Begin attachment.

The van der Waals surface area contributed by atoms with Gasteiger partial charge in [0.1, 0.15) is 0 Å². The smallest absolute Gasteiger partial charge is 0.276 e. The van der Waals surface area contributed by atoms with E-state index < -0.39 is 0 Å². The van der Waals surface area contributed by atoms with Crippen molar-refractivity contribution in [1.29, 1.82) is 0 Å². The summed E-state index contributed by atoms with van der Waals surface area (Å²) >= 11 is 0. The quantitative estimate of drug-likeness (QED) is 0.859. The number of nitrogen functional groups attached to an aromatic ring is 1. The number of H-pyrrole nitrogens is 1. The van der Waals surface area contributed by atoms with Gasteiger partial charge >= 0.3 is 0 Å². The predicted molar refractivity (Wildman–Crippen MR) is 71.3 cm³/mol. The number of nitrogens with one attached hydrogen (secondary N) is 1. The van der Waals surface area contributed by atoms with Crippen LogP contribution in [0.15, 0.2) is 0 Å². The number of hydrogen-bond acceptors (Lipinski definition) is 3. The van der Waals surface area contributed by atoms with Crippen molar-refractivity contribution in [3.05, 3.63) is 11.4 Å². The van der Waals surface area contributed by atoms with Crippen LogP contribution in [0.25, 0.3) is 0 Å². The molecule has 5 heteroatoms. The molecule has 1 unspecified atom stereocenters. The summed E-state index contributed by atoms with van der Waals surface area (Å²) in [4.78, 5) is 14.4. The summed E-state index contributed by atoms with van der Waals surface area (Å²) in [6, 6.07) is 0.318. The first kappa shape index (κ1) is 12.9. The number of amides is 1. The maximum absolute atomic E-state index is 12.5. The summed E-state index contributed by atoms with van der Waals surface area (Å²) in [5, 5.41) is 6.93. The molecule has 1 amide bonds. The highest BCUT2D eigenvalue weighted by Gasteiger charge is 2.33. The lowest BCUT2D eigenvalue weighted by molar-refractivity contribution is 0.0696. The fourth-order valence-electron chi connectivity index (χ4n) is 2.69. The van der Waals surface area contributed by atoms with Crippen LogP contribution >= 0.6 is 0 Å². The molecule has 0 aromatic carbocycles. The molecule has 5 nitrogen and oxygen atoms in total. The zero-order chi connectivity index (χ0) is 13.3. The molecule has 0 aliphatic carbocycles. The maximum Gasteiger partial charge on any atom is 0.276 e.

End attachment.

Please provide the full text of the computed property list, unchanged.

The van der Waals surface area contributed by atoms with Gasteiger partial charge in [0.1, 0.15) is 0 Å². The smallest absolute Gasteiger partial charge is 0.276 e. The van der Waals surface area contributed by atoms with E-state index < -0.39 is 0 Å². The van der Waals surface area contributed by atoms with Crippen molar-refractivity contribution in [1.29, 1.82) is 0 Å². The summed E-state index contributed by atoms with van der Waals surface area (Å²) >= 11 is 0. The quantitative estimate of drug-likeness (QED) is 0.859. The number of nitrogen functional groups attached to an aromatic ring is 1. The number of H-pyrrole nitrogens is 1. The van der Waals surface area contributed by atoms with Gasteiger partial charge >= 0.3 is 0 Å². The predicted molar refractivity (Wildman–Crippen MR) is 71.3 cm³/mol. The number of nitrogens with one attached hydrogen (secondary N) is 1. The van der Waals surface area contributed by atoms with Crippen LogP contribution in [0.15, 0.2) is 0 Å². The number of hydrogen-bond acceptors (Lipinski definition) is 3. The van der Waals surface area contributed by atoms with Crippen molar-refractivity contribution in [3.05, 3.63) is 11.4 Å². The van der Waals surface area contributed by atoms with Crippen LogP contribution in [0.25, 0.3) is 0 Å². The molecule has 5 heteroatoms. The molecule has 1 unspecified atom stereocenters. The summed E-state index contributed by atoms with van der Waals surface area (Å²) in [4.78, 5) is 14.4. The summed E-state index contributed by atoms with van der Waals surface area (Å²) in [6, 6.07) is 0.318. The first kappa shape index (κ1) is 12.9. The number of amides is 1. The maximum absolute atomic E-state index is 12.5. The summed E-state index contributed by atoms with van der Waals surface area (Å²) in [5, 5.41) is 6.93. The molecule has 1 amide bonds. The highest BCUT2D eigenvalue weighted by Gasteiger charge is 2.33. The lowest BCUT2D eigenvalue weighted by molar-refractivity contribution is 0.0696. The fourth-order valence-electron chi connectivity index (χ4n) is 2.69. The van der Waals surface area contributed by atoms with Crippen LogP contribution >= 0.6 is 0 Å². The molecule has 0 aromatic carbocycles. The molecule has 5 nitrogen and oxygen atoms in total. The zero-order chi connectivity index (χ0) is 13.3. The molecule has 0 aliphatic carbocycles. The maximum Gasteiger partial charge on any atom is 0.276 e.